High School Physics

Moments of Inertia – formulas & sample numerical

Last updated on February 1st, 2022 at 05:40 pm

In this post, we will focus on the formulas of the moment of inertia and also will solve a few interesting sample numerical problems using the moment of inertia formulas.

Moments of Inertia – concepts & definition

The torque equation gives us: τ =mr2α . This is an important result because it relates to torque and angular acceleration. The quantity mr2 is called the moment of inertia, I.

And, the moment of inertia represents the effort we need to get something to change its angular velocity.

So this equation of torque is usually written as τ =Iα

This equation is a general result, but the moment of inertia (I) differs depending on the situation. For example, I is different when you’re spinning a solid cylinder versus a solid sphere.

For a single small mass, I = mr2

By treating each mass as a collection of small masses, the moments of inertia for several other shapes have been figured out; some of them are listed in the section below.

Moments of Inertia – formulas

In the following formulas, m is the total mass of the object, and r is always the radius (of the disk, cylinder, sphere, or hoop). L is the length of the rod or the length of the rectangle in the direction perpendicular to the axis of rotation.

• Hoop rotating around its center (like a bicycle tire): I = mr2
• Solid disk rotating around its center: I =(1/2) mr2
• Hollow cylinder rotating around its center (such as a car tire): I = mr2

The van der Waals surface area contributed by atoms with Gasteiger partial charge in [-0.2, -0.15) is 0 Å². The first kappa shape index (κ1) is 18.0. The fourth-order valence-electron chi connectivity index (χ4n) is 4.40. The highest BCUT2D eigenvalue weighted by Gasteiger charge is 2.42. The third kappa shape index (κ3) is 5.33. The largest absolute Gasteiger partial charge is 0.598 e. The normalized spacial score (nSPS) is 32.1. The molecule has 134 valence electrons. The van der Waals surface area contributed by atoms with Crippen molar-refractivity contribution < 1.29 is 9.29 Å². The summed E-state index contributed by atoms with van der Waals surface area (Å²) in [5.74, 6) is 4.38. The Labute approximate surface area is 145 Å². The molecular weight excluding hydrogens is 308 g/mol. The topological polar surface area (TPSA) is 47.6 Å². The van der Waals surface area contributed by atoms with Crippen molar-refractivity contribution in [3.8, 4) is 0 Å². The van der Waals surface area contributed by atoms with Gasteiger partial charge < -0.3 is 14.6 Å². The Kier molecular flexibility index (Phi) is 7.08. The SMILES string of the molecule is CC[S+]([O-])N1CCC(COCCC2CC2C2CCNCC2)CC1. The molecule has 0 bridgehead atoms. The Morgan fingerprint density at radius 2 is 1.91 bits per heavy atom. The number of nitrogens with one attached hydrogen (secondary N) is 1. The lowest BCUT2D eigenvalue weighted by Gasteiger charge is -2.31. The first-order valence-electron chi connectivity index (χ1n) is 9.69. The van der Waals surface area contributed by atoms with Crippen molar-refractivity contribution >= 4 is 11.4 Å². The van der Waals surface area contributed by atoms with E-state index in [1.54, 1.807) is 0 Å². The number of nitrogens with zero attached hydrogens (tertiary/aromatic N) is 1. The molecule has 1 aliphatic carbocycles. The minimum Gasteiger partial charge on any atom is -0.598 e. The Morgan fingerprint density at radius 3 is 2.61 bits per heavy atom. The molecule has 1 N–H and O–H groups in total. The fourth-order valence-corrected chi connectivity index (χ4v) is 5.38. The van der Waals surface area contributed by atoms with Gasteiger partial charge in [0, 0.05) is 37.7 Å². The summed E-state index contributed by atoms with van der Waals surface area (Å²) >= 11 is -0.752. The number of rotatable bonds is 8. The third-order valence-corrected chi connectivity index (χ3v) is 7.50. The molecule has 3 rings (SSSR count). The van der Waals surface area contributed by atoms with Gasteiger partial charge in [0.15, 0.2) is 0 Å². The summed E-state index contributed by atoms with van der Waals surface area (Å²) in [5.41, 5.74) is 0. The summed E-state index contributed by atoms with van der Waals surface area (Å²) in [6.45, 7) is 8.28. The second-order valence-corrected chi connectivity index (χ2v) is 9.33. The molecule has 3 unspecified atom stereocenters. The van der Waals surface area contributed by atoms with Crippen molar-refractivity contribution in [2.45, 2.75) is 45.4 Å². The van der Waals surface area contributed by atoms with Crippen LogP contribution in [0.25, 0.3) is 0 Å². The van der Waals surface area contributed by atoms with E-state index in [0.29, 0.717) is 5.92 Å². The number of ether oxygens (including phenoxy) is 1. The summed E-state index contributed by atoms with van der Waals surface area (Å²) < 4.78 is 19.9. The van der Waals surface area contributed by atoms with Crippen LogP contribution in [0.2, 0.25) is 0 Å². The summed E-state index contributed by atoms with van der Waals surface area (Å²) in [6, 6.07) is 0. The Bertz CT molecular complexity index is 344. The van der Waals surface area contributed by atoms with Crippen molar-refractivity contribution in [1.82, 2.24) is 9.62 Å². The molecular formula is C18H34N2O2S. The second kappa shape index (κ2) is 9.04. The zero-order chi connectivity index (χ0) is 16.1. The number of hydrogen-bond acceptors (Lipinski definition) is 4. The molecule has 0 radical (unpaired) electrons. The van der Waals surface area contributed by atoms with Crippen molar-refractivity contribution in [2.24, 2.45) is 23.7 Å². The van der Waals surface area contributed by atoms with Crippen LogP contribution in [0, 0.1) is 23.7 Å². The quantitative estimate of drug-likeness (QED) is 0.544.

• Solid cylinder rotating around its center: I = (1/2) mr2
See also  Numerical problems on Vertical motion

• Hollow sphere rotating around any diameter: I = (2/3) mr2
• Solid sphere rotating around any diameter: I = (2/5) mr2
• Point mass rotating at radius r: I = mr2

• Rod of length L rotating around an axis perpendicular to it and through its center: I= (1/12) mL2
• Rod of length L rotating around an axis perpendicular to it and through one end: I = (1/3) mL2

• Rectangle rotating around an axis along one edge
& L is the length of the other edge: I= (1/3) mL2

• Rectangle with sides r1 and r2 rotating around a perpendicular axis through the center,
I = (1/12) m (r12 + r22)
• Rectangle rotating around an axis parallel to one edge (L being the length of the other edge)
and the axis is passing through the center : I =(1/12) mL2

Moments of Inertia – sample numerical problems

Q 1)

A solid cylinder with a mass of 5.0 kg is rolling down a ramp.
If it has a radius of 10 cm and an angular acceleration of 3.0 radians/s2, what torque is operating on it?

Solution:

m = 5kg

r = 10 cm = 0.1 m

α = 3 rad/s^2

Hence, I = (1/2) mr2 = (1/2) .5. 0.12 = 0.025 kgm^2

Torque = I α = 0.025 x 3 Nm= 0.075 Nm

Q 2)

You’re spinning a 5.0-kg solid ball with a radius of 0.5 m. If it’s accelerating at 4.0 radians/s2, what torque are you applying?

Solution:

m = 5 kg

r = 0.5 m

α = 4 rad/s^2

I = (2/5) mr2 = (2/5) 5. 0.52 = 0.5 Kgm^2

Torque = T = I α = 0.5 x 4 Nm= 2 Nm

3)

A tire with a radius of 0.50 m and a mass of 1.0 kg is rolling down a street. If it’s accelerating with an angular acceleration of 10.0 radians/s2, what torque is operating on it?

4) You’re spinning a hollow sphere with a mass of 10.0 kg and a radius of 1.0 m. If it has an angular acceleration of 15 radians/s2, what torque are you applying?

See also  Rotational Kinematics Numerical Problems and solutions

5) You’re throwing a 300.0-g flying disc with a radius of 10 cm, accelerating it with an angular acceleration of 20.0 radians/s2. What torque are you applying?

6) If you’re spinning a 2.0-kg solid ball with a radius of 0.5 m, starting from rest and applying a 6.0 N-m torque, what is its angular speed after 60.0 seconds?

7) If you’re spinning a 2.0-kg hollow ball with a radius of 0.50 m, starting from rest and applying a 12.0 N-m torque, what is its angular speed after 10.0 seconds?

[ Solution coming soon]

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